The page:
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Unstable Approaches: Listen to the clues that tell you to reset
Sailors can learn from the crash of flight 8303. We can, on occasion, get into a situation that gets more and more difficult from which to recover. This can be caused by ego, or by a sudden change in the expected circumstances, or a lack of “forehandedness”, which was one of the late Capt. John Bonds’s favorite words to throw out at Safety At Sea students. Forehandedness, he’d lecture, was the ability to anticipate possible changes in the current situation and to be ready for them, much as our parents would admonish us to “drive defensively” when we were learning to drive.
Leadership. Think Shackleton!

CCA member Richard du Moulin contributes to our “Creating a Culture of Safety” series, reflecting on the essence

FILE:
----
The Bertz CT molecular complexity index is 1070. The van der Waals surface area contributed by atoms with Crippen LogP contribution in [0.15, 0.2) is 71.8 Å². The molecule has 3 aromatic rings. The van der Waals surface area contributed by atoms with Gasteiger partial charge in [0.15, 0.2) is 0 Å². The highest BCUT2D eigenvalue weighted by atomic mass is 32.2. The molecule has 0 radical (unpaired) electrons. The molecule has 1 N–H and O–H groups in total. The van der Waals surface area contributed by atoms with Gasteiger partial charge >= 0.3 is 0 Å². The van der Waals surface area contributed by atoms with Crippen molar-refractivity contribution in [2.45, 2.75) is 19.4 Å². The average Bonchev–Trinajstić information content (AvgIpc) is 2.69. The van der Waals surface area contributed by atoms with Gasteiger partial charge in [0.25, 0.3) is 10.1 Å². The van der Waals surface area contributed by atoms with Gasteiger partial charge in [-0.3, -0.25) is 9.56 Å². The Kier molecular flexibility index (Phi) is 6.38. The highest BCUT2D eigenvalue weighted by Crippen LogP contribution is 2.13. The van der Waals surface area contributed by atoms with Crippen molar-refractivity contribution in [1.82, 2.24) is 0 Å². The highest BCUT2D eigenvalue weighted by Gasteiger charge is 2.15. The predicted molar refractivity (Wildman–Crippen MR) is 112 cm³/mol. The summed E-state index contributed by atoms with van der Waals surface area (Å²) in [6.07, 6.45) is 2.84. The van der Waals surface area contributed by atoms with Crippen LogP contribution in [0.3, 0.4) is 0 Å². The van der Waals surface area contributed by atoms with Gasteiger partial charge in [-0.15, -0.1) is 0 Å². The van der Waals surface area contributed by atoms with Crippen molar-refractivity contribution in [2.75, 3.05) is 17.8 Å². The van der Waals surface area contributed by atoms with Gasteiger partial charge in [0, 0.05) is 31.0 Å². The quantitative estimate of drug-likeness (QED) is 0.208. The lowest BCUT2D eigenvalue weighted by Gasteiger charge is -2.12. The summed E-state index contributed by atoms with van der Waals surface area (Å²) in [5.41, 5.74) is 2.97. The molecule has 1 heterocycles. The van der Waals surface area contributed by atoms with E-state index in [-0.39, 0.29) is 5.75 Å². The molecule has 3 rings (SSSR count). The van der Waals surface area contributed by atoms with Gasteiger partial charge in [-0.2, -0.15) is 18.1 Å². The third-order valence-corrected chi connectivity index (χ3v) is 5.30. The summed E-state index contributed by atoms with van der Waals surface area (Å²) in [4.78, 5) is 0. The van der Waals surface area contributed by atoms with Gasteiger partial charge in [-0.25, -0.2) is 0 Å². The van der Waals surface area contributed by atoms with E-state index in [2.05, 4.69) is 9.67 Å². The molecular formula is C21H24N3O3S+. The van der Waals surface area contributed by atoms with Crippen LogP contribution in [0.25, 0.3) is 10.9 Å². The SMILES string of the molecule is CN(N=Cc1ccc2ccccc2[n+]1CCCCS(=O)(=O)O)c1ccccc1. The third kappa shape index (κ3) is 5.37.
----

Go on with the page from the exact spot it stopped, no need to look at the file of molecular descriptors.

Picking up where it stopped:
Panel on Seamanship: Video

In March of 2018, three of our members presented a panel in seamanship to a full house in New York Yacht Club's renow

Handling Emergencies - Perspective from Big Ships' Practices
This article suggests how the principles of handling emergencies on large ship can be applied to smaller private yachts – yachts capable of being cruised comfortably by two people. The principles can be easily extended to crews of more than two people, larger yachts, and professionally crewed vessels.
What If the Sheet Hits the Pram?
"What If?" is an excellent game to play onboard or ashore, with both experienced and inexperienced crew, day or night, at anchor or underway.
Seamanship Tips from the Masters

A collection of a few tips from the acknowledged masters of sailing

A Seamanship Ethos

Adapted from the foreword to the 4th edition, The Annapolis Book of Seamanship,